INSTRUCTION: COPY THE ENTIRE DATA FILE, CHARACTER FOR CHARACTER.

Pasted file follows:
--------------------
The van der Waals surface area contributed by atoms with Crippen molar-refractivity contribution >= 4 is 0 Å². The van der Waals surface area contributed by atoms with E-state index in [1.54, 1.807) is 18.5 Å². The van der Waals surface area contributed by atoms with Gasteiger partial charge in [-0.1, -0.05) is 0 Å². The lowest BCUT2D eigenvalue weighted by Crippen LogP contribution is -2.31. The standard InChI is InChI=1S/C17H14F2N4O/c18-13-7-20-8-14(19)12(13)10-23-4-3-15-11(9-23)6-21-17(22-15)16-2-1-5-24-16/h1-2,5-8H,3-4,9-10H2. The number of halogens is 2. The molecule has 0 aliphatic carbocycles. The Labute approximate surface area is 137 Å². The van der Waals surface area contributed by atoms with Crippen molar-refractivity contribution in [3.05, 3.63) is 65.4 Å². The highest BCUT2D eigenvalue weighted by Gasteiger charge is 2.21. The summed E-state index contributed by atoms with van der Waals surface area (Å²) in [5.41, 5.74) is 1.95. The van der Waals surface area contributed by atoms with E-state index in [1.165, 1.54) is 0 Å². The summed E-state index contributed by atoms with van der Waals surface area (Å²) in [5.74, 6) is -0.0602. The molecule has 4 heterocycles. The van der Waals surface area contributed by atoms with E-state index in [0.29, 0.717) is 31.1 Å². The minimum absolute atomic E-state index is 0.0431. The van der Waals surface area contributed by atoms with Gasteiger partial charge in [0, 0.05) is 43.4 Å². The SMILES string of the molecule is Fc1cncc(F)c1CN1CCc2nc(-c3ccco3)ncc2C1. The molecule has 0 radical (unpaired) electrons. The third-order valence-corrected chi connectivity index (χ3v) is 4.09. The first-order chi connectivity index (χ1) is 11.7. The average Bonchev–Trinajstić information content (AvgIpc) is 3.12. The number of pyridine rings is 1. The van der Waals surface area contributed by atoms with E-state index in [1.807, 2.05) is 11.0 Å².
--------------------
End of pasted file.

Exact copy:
The van der Waals surface area contributed by atoms with Crippen molar-refractivity contribution >= 4 is 0 Å². The van der Waals surface area contributed by atoms with E-state index in [1.54, 1.807) is 18.5 Å². The van der Waals surface area contributed by atoms with Gasteiger partial charge in [-0.1, -0.05) is 0 Å². The lowest BCUT2D eigenvalue weighted by Crippen LogP contribution is -2.31. The standard InChI is InChI=1S/C17H14F2N4O/c18-13-7-20-8-14(19)12(13)10-23-4-3-15-11(9-23)6-21-17(22-15)16-2-1-5-24-16/h1-2,5-8H,3-4,9-10H2. The number of halogens is 2. The molecule has 0 aliphatic carbocycles. The Labute approximate surface area is 137 Å². The van der Waals surface area contributed by atoms with Crippen molar-refractivity contribution in [3.05, 3.63) is 65.4 Å². The highest BCUT2D eigenvalue weighted by Gasteiger charge is 2.21. The summed E-state index contributed by atoms with van der Waals surface area (Å²) in [5.41, 5.74) is 1.95. The van der Waals surface area contributed by atoms with E-state index in [1.165, 1.54) is 0 Å². The summed E-state index contributed by atoms with van der Waals surface area (Å²) in [5.74, 6) is -0.0602. The molecule has 4 heterocycles. The van der Waals surface area contributed by atoms with E-state index in [0.29, 0.717) is 31.1 Å². The minimum absolute atomic E-state index is 0.0431. The van der Waals surface area contributed by atoms with Gasteiger partial charge in [0, 0.05) is 43.4 Å². The SMILES string of the molecule is Fc1cncc(F)c1CN1CCc2nc(-c3ccco3)ncc2C1. The molecule has 0 radical (unpaired) electrons. The third-order valence-corrected chi connectivity index (χ3v) is 4.09. The first-order chi connectivity index (χ1) is 11.7. The average Bonchev–Trinajstić information content (AvgIpc) is 3.12. The number of pyridine rings is 1. The van der Waals surface area contributed by atoms with E-state index in [1.807, 2.05) is 11.0 Å².